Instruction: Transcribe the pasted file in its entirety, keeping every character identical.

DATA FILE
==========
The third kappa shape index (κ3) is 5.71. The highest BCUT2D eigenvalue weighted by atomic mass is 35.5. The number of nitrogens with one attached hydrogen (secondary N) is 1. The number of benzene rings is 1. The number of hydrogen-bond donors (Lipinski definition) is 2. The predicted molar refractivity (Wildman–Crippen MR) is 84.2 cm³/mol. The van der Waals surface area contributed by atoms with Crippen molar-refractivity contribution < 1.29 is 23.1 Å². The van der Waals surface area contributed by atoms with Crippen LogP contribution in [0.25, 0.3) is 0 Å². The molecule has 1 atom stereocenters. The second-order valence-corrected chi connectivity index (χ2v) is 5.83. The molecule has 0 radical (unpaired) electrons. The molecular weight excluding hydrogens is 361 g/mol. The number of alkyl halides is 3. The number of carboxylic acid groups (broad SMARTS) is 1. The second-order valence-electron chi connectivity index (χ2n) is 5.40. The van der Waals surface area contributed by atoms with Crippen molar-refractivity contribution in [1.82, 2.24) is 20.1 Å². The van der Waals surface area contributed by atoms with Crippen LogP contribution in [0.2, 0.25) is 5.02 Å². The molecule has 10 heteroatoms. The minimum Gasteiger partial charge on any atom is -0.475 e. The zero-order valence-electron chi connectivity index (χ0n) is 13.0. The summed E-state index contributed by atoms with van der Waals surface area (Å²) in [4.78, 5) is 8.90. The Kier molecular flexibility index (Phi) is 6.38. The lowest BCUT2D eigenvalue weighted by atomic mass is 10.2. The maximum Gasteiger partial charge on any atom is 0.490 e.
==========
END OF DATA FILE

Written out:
The third kappa shape index (κ3) is 5.71. The highest BCUT2D eigenvalue weighted by atomic mass is 35.5. The number of nitrogens with one attached hydrogen (secondary N) is 1. The number of benzene rings is 1. The number of hydrogen-bond donors (Lipinski definition) is 2. The predicted molar refractivity (Wildman–Crippen MR) is 84.2 cm³/mol. The van der Waals surface area contributed by atoms with Crippen molar-refractivity contribution < 1.29 is 23.1 Å². The van der Waals surface area contributed by atoms with Crippen LogP contribution in [0.25, 0.3) is 0 Å². The molecule has 1 atom stereocenters. The second-order valence-corrected chi connectivity index (χ2v) is 5.83. The molecule has 0 radical (unpaired) electrons. The molecular weight excluding hydrogens is 361 g/mol. The number of alkyl halides is 3. The number of carboxylic acid groups (broad SMARTS) is 1. The second-order valence-electron chi connectivity index (χ2n) is 5.40. The van der Waals surface area contributed by atoms with Crippen molar-refractivity contribution in [1.82, 2.24) is 20.1 Å². The van der Waals surface area contributed by atoms with Crippen LogP contribution in [0.2, 0.25) is 5.02 Å². The molecule has 10 heteroatoms. The minimum Gasteiger partial charge on any atom is -0.475 e. The zero-order valence-electron chi connectivity index (χ0n) is 13.0. The summed E-state index contributed by atoms with van der Waals surface area (Å²) in [4.78, 5) is 8.90. The Kier molecular flexibility index (Phi) is 6.38. The lowest BCUT2D eigenvalue weighted by atomic mass is 10.2. The maximum Gasteiger partial charge on any atom is 0.490 e.